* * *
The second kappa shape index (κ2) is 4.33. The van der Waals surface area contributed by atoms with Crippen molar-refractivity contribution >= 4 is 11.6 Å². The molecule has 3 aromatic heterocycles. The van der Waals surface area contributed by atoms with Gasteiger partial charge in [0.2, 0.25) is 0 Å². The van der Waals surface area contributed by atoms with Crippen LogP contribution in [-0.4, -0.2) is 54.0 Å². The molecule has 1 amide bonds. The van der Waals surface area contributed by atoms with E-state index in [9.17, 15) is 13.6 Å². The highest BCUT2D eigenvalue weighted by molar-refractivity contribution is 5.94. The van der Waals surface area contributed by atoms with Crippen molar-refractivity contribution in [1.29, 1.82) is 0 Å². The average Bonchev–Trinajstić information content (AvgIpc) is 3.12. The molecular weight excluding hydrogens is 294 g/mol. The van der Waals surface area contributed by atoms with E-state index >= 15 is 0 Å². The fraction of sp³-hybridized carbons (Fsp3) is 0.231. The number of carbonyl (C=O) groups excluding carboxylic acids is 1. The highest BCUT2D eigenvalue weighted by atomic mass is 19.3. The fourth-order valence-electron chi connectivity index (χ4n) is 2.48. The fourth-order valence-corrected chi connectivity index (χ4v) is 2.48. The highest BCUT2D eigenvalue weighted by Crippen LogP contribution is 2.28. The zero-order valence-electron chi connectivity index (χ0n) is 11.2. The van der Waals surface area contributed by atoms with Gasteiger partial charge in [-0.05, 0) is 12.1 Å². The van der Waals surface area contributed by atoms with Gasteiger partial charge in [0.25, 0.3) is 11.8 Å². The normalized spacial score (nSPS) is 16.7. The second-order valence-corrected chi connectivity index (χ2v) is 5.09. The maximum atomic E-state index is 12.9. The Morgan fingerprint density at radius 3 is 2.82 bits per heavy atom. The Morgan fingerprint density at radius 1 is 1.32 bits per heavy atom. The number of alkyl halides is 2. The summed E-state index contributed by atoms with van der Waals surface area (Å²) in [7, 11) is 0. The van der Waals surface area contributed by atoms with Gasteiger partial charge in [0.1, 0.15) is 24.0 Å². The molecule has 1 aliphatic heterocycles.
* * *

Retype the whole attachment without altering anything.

The second kappa shape index (κ2) is 4.33. The van der Waals surface area contributed by atoms with Crippen molar-refractivity contribution >= 4 is 11.6 Å². The molecule has 3 aromatic heterocycles. The van der Waals surface area contributed by atoms with Gasteiger partial charge in [0.2, 0.25) is 0 Å². The van der Waals surface area contributed by atoms with Crippen LogP contribution in [-0.4, -0.2) is 54.0 Å². The molecule has 1 amide bonds. The van der Waals surface area contributed by atoms with E-state index in [9.17, 15) is 13.6 Å². The highest BCUT2D eigenvalue weighted by molar-refractivity contribution is 5.94. The van der Waals surface area contributed by atoms with Crippen molar-refractivity contribution in [1.29, 1.82) is 0 Å². The average Bonchev–Trinajstić information content (AvgIpc) is 3.12. The molecular weight excluding hydrogens is 294 g/mol. The van der Waals surface area contributed by atoms with E-state index >= 15 is 0 Å². The fraction of sp³-hybridized carbons (Fsp3) is 0.231. The number of carbonyl (C=O) groups excluding carboxylic acids is 1. The highest BCUT2D eigenvalue weighted by atomic mass is 19.3. The fourth-order valence-electron chi connectivity index (χ4n) is 2.48. The fourth-order valence-corrected chi connectivity index (χ4v) is 2.48. The highest BCUT2D eigenvalue weighted by Crippen LogP contribution is 2.28. The zero-order valence-electron chi connectivity index (χ0n) is 11.2. The van der Waals surface area contributed by atoms with Gasteiger partial charge in [-0.05, 0) is 12.1 Å². The van der Waals surface area contributed by atoms with Gasteiger partial charge in [0.25, 0.3) is 11.8 Å². The normalized spacial score (nSPS) is 16.7. The second-order valence-corrected chi connectivity index (χ2v) is 5.09. The maximum atomic E-state index is 12.9. The Morgan fingerprint density at radius 3 is 2.82 bits per heavy atom. The Morgan fingerprint density at radius 1 is 1.32 bits per heavy atom. The number of alkyl halides is 2. The summed E-state index contributed by atoms with van der Waals surface area (Å²) in [7, 11) is 0. The van der Waals surface area contributed by atoms with Gasteiger partial charge in [0.1, 0.15) is 24.0 Å². The molecule has 1 aliphatic heterocycles.